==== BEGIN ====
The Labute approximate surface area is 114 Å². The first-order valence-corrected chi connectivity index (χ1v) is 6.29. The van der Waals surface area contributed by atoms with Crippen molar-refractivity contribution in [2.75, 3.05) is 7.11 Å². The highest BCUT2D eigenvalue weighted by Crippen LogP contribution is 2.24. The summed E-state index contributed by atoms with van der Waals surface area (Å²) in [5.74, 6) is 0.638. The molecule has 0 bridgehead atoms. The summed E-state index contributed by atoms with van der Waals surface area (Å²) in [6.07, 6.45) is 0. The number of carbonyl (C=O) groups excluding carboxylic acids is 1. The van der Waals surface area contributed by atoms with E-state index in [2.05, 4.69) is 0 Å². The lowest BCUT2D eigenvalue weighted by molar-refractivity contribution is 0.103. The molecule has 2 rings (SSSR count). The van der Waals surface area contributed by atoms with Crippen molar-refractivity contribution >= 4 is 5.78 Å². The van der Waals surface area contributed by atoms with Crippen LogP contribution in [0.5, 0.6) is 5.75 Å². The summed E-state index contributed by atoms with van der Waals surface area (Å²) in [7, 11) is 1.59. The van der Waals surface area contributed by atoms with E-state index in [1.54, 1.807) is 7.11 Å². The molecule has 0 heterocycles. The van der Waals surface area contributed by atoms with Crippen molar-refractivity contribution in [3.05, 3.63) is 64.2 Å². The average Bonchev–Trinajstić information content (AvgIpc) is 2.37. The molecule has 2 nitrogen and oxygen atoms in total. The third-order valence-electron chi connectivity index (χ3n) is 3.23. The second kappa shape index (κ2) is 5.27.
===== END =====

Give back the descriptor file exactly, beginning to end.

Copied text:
The Labute approximate surface area is 114 Å². The first-order valence-corrected chi connectivity index (χ1v) is 6.29. The van der Waals surface area contributed by atoms with Crippen molar-refractivity contribution in [2.75, 3.05) is 7.11 Å². The highest BCUT2D eigenvalue weighted by Crippen LogP contribution is 2.24. The summed E-state index contributed by atoms with van der Waals surface area (Å²) in [5.74, 6) is 0.638. The molecule has 0 bridgehead atoms. The summed E-state index contributed by atoms with van der Waals surface area (Å²) in [6.07, 6.45) is 0. The number of carbonyl (C=O) groups excluding carboxylic acids is 1. The van der Waals surface area contributed by atoms with E-state index in [2.05, 4.69) is 0 Å². The lowest BCUT2D eigenvalue weighted by molar-refractivity contribution is 0.103. The molecule has 2 rings (SSSR count). The van der Waals surface area contributed by atoms with Crippen molar-refractivity contribution >= 4 is 5.78 Å². The van der Waals surface area contributed by atoms with Crippen LogP contribution in [0.5, 0.6) is 5.75 Å². The summed E-state index contributed by atoms with van der Waals surface area (Å²) in [7, 11) is 1.59. The van der Waals surface area contributed by atoms with E-state index in [1.54, 1.807) is 7.11 Å². The molecule has 0 heterocycles. The van der Waals surface area contributed by atoms with Crippen molar-refractivity contribution in [3.05, 3.63) is 64.2 Å². The average Bonchev–Trinajstić information content (AvgIpc) is 2.37. The molecule has 2 nitrogen and oxygen atoms in total. The third-order valence-electron chi connectivity index (χ3n) is 3.23. The second kappa shape index (κ2) is 5.27.